Eknath Khadse and power play in the BJP

Print edition : July 08, 2016

Eknath Khadse greets Prime Minister Narendra Modi, seen along with Chief Minister Devendra Fadnavis, in Mumbai on October 31, 2014. Photo: PAUL NORONHA

IT took longer than expected, but finally Revenue Minister Eknath Khadse was forced to step down from his post over his alleged links with underworld fugitive Dawood Ibrahim.

The furore started when an ethical hacker, Manish Bhangale, made public details of what he claimed were call logs of communication between Dawood Ibrahim and Khadse. This was followed by exposes of land deals involving the Minister, in which there was conflict of interest as well as accusations of undervaluing. Yet more dirt was dug up on how Khadse promoted his family members—his wife is a director of the State milk federation and his daughter is a director of the district cooperative bank. His daughter-in-law is a Member of Parliament.

The immediate reaction of Khadse and the ruling Bharatiya Janata Party (BJP) was to deny the accusations. But soon after, the BJP started saying it believed in a clean image and was intolerant of such wrongdoings, and the hints rapidly turned into a directive to Khadse: resign or be kicked out. Khadse stepped down but insisted that he was not guilty. The Khadse camp believes that their leader has been treated unfairly. And though murmurs like “all people in power do land deals… it is a small thing” are typical of camp followers, there is no denying that Khadse has been targeted by his own party. When Prime Minister Narendra Modi made Devendra Fadnavis Chief Minister in 2014, it was Khadse who lost out. Fadnavis did not have the same profile or political following and clout as Khadse, but for New Delhi to keep a grip on Maharashtra, Fadnavis, essentially a local-level politician, seemed the wise choice.

Khadse, 63, had been Finance Minister and later Minister for Irrigation when the Shiv Sena-BJP combine ruled Maharashtra from 1995 to 1999, and it was commonly accepted that he was instrumental in guiding the BJP to power in the State in 2014. That was reason enough for him to feel slighted at not being made the Chief Minister, and perhaps for the BJP high command to be wary of giving him more powers. The party said he was not in the running because of his recent kidney transplant and his advanced age.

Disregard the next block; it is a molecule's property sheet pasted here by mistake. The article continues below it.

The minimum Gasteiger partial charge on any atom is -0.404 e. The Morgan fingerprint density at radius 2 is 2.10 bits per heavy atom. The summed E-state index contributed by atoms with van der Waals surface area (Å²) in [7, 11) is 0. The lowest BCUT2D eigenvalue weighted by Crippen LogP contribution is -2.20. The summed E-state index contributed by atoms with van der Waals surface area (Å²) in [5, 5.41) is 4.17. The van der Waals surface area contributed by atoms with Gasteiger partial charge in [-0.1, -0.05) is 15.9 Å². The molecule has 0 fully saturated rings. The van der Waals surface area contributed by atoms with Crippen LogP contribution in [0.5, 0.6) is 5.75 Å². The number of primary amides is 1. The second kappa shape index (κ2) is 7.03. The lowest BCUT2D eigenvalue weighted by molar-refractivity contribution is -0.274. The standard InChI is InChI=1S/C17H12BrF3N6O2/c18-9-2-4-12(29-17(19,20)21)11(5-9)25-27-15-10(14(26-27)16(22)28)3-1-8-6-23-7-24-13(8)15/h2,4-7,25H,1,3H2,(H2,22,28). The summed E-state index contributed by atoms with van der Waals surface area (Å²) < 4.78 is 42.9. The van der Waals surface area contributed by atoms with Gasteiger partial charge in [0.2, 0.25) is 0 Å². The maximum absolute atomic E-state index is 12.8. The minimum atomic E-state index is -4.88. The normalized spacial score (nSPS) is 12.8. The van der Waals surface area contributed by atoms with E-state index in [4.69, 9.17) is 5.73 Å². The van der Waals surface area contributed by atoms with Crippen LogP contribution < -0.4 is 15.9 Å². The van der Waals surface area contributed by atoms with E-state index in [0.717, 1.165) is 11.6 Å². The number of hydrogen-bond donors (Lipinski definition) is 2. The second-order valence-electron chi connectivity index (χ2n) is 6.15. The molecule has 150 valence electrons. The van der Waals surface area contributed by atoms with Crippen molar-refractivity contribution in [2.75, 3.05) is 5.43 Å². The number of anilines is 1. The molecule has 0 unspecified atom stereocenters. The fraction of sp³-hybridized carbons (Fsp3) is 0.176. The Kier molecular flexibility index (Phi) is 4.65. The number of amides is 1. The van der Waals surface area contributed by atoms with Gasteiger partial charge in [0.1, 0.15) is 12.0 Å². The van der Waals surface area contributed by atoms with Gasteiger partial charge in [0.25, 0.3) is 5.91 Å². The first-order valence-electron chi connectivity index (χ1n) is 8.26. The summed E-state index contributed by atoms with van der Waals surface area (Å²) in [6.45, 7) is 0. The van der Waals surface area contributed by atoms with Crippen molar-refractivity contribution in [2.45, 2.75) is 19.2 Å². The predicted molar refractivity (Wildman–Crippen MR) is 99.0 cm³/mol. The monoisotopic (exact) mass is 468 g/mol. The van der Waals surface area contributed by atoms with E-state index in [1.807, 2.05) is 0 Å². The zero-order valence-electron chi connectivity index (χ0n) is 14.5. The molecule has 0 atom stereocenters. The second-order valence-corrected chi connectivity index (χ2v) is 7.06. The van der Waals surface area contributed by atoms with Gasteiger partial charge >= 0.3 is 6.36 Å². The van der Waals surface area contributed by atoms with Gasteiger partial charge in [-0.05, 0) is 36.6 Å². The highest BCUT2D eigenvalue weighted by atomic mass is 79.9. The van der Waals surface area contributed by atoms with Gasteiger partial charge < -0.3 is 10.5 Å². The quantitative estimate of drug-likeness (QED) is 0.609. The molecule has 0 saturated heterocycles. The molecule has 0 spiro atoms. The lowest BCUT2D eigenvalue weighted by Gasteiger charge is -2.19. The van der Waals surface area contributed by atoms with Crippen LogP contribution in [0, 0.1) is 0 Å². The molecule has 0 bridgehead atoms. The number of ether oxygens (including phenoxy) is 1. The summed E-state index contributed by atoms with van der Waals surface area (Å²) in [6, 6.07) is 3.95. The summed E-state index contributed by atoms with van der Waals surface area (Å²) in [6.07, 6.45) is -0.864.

Khadse’s power base in northern Maharashtra is undeniable. About three decades ago, the young Khadse took to village and gram panchayat politics like the proverbial fish to water and soon his political acumen was noticed by RSS “talent spotters”. Clearly, Khadse was not averse to this brand of politics because he gradually increased his work with the RSS and is credited with helping the BJP establish a solid footing in northern Maharashtra.

As a part of the opposition in 1999, he worked hard to strengthen the BJP’s hold over northern Maharashtra and to cement his own position in Jalgaon district. With his deep understanding of power structures, he ensured that the BJP took control of the zilla parishad offices, the district cooperative bank and the Jalgaon Municipal Corporation.

Determined to reassert himself politically, Khadse went to Delhi on June 10 to try to meet Modi, senior BJP leaders and National Security Adviser Ajit Doval, but was rebuffed. He only managed to meet Transport Minister Nitin Gadkari, but, given the old rivalry between Gadkari and Munde and the fact that Khadse was identified as a “Munde man”, the meeting did not amount to much. The State unit of the BJP is readying his rival, Water Resources Minister Girish Mahajan, to take over as the Jalgaon district head of the party. Given Khadse’s strengths in the district, Mahajan will have to marshal all his resources to ensure that the BJP wins the coming elections to the zilla parishad and municipal councils in Jalgaon district.

Lyla Bavadam